Sifting your User Research
So last we left you we were meeting with every meetup or conference organizer in the Metro-Nashville area. And then I emailed some in San Francisco for good measure.
When we’d meet, I had a giant list of questions that I’d generally attempt to cover during our chat. If we veered off into an uncharted area, no problem, but I typically tried to cover some of the same topics with each and every person I spoke with so that later I could compare and contrast responses. After each meeting, I’d “brain dump” everything we talked about into a text document. At the end of this I had over 20 pages of “notes” from organizers here in Nashville.
Welcome to Jennifer’s crash course in user research….
- Did everyone say the same thing? Nope.
- Did everyone have exactly the same issues? Nope.
- Did you really expect every single person, to have the exact same needs? Well, no…but that would definitely have made this easier.
So how do I take all of this broad feedback and use it to come up with meaningful answers?
First I looked for trends…
- What is something I heard from more than 3 or 4 people? Something that kept coming up without my asking or prompting?
- What was the response when broadly outlining my idea? Tepid, interested? People will rarely, if ever, ACTUALLY tell you they don’t like your idea. They’ll just…kind of nod and make noncommittal statements about the idea instead of discussing how they, themselves would use it.
Now what are the trends amongst the people who offered similar suggestions or had similar responses?
- Is it one specific kind of person or kind of meetup/conference?
- Are issues noticeably split amongst different groups?
- Are these suggestions/trends actionable, solveable, and from large enough demographics?
I discovered that those who, in a previous life, held a job that required them to be more social didn’t have as hard of a time going out there, hitting the pavement, and offering the right information to potential sponsors. I also noticed that organizers who had been doing this for a while succeeded through trial and error, or through helping with other local efforts like tech conferences where more experienced people gave advice.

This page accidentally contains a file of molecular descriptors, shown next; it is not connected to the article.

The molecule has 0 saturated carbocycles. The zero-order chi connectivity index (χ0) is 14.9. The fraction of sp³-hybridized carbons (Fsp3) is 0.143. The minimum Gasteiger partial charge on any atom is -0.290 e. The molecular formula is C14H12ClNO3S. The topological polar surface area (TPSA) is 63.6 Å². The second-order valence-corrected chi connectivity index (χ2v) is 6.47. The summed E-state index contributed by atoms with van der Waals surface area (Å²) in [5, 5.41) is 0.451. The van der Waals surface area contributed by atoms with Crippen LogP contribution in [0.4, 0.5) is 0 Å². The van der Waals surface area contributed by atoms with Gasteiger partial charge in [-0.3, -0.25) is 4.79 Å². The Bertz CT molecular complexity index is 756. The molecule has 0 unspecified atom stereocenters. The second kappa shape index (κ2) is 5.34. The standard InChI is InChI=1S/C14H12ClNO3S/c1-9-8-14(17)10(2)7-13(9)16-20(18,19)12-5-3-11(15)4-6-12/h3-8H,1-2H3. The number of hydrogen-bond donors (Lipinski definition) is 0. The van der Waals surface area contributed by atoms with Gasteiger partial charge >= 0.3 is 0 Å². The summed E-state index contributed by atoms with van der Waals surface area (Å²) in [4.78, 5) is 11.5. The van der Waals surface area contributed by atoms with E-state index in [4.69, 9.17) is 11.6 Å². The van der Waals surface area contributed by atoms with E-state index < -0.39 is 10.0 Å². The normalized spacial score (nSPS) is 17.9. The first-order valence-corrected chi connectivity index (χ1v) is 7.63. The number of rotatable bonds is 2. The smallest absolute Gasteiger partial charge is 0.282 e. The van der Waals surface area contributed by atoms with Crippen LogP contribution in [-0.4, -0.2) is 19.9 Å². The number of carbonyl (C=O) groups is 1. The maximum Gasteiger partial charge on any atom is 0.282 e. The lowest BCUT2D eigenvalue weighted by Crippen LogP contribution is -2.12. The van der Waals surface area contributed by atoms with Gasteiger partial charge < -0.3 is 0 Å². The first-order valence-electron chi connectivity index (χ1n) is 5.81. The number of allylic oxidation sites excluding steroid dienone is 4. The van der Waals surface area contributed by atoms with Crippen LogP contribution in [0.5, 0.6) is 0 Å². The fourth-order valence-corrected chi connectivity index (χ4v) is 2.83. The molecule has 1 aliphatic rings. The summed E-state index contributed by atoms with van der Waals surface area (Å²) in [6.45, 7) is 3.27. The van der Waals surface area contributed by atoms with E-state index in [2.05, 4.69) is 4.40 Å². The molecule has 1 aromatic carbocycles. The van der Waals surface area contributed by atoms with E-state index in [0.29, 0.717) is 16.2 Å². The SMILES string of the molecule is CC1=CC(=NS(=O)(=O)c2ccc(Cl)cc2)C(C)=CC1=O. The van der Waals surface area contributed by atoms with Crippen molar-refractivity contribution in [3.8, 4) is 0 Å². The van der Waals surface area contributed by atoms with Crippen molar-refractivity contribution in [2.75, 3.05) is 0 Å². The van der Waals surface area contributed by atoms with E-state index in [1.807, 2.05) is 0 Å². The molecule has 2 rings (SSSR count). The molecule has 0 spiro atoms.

All of a sudden our market for organizers who needed help with how to ask for sponsorship was smaller. It was looking like just newbies and those whose core competency was more solely focused on code versus people .
But, I DID have one piece of feedback that came up over and over from this more experienced group – “Once we’ve used up our personal connections, we don’t know who specifically to ask to grow our sponsorship” …not what to ask, or how to ask but WHO.
This was different from our initial assumption. (And why you do this process to begin with). And this isn’t feedback that we can easily solve with a simple solution. Which makes sense—usually the hardest problems are the most prickly. After some internal discussion we did determine that there were a few potential ways to tackle the “who to talk to” problem but none of them are super easy.
So now what?
We have to ask ourselves, can our potential product not only provide help to those with the “how to ask” problem (early stage meetup organizers), but begin to seed data and insights for those organizer-pros who have trouble with the “who to ask” part (veteran meetup organizers and larger conferences). Will our actual “value” be on the back end of the product and not where we initially thought?
In assessing your own user research ask yourself:
- Are there still problems I can solve?
- Can we still reach users with these pain points?
- Is this still profitable? (Are there enough users with this pain point, is the solution reasonable to build, and will those users pay for it?)
For us, it’s time to go back to the business model and adjust our numbers. If not as many people are within our initial demo or willing to pay for the proposal product, can we get enough users in there to build data for a sponsorship leads product which seems more valuable to experienced organizers?
Next steps? We’ll attempt to broadly scope and estimate features for supporting the two types of users in order the reach profitability instead of just one. We’ll need to talk with organizers again now that we have firmer features in mind. And we should put some infrastructure out there to test the interest beyond Nashville (Product Hunt, Beta List, etc).